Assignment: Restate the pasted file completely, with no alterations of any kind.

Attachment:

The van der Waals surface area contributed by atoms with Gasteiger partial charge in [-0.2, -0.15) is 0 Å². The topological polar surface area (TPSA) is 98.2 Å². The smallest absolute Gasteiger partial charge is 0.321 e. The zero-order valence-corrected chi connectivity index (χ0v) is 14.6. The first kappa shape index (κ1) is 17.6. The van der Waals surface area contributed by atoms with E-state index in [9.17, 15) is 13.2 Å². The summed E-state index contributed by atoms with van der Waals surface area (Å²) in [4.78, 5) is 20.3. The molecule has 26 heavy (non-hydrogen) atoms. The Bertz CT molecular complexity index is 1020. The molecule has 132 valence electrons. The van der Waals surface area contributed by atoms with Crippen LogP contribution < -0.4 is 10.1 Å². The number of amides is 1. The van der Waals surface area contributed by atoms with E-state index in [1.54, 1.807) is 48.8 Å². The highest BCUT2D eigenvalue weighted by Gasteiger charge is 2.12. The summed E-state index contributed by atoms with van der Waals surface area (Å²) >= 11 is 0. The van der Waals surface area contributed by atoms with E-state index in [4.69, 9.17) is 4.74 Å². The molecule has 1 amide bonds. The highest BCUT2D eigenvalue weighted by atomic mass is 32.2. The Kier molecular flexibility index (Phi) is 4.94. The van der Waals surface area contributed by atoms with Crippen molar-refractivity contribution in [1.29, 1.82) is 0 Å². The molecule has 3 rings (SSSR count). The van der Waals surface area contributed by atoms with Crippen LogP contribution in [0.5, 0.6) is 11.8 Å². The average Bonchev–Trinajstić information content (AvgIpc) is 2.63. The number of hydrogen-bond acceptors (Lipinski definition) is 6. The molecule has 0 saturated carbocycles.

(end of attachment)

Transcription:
The van der Waals surface area contributed by atoms with Gasteiger partial charge in [-0.2, -0.15) is 0 Å². The topological polar surface area (TPSA) is 98.2 Å². The smallest absolute Gasteiger partial charge is 0.321 e. The zero-order valence-corrected chi connectivity index (χ0v) is 14.6. The first kappa shape index (κ1) is 17.6. The van der Waals surface area contributed by atoms with E-state index in [9.17, 15) is 13.2 Å². The summed E-state index contributed by atoms with van der Waals surface area (Å²) in [4.78, 5) is 20.3. The molecule has 26 heavy (non-hydrogen) atoms. The Bertz CT molecular complexity index is 1020. The molecule has 132 valence electrons. The van der Waals surface area contributed by atoms with Crippen LogP contribution < -0.4 is 10.1 Å². The number of amides is 1. The van der Waals surface area contributed by atoms with E-state index in [1.54, 1.807) is 48.8 Å². The highest BCUT2D eigenvalue weighted by Gasteiger charge is 2.12. The summed E-state index contributed by atoms with van der Waals surface area (Å²) >= 11 is 0. The van der Waals surface area contributed by atoms with E-state index in [4.69, 9.17) is 4.74 Å². The molecule has 1 amide bonds. The highest BCUT2D eigenvalue weighted by atomic mass is 32.2. The Kier molecular flexibility index (Phi) is 4.94. The van der Waals surface area contributed by atoms with Crippen molar-refractivity contribution in [1.29, 1.82) is 0 Å². The molecule has 3 rings (SSSR count). The van der Waals surface area contributed by atoms with Crippen LogP contribution in [0.5, 0.6) is 11.8 Å². The average Bonchev–Trinajstić information content (AvgIpc) is 2.63. The number of hydrogen-bond acceptors (Lipinski definition) is 6. The molecule has 0 saturated carbocycles.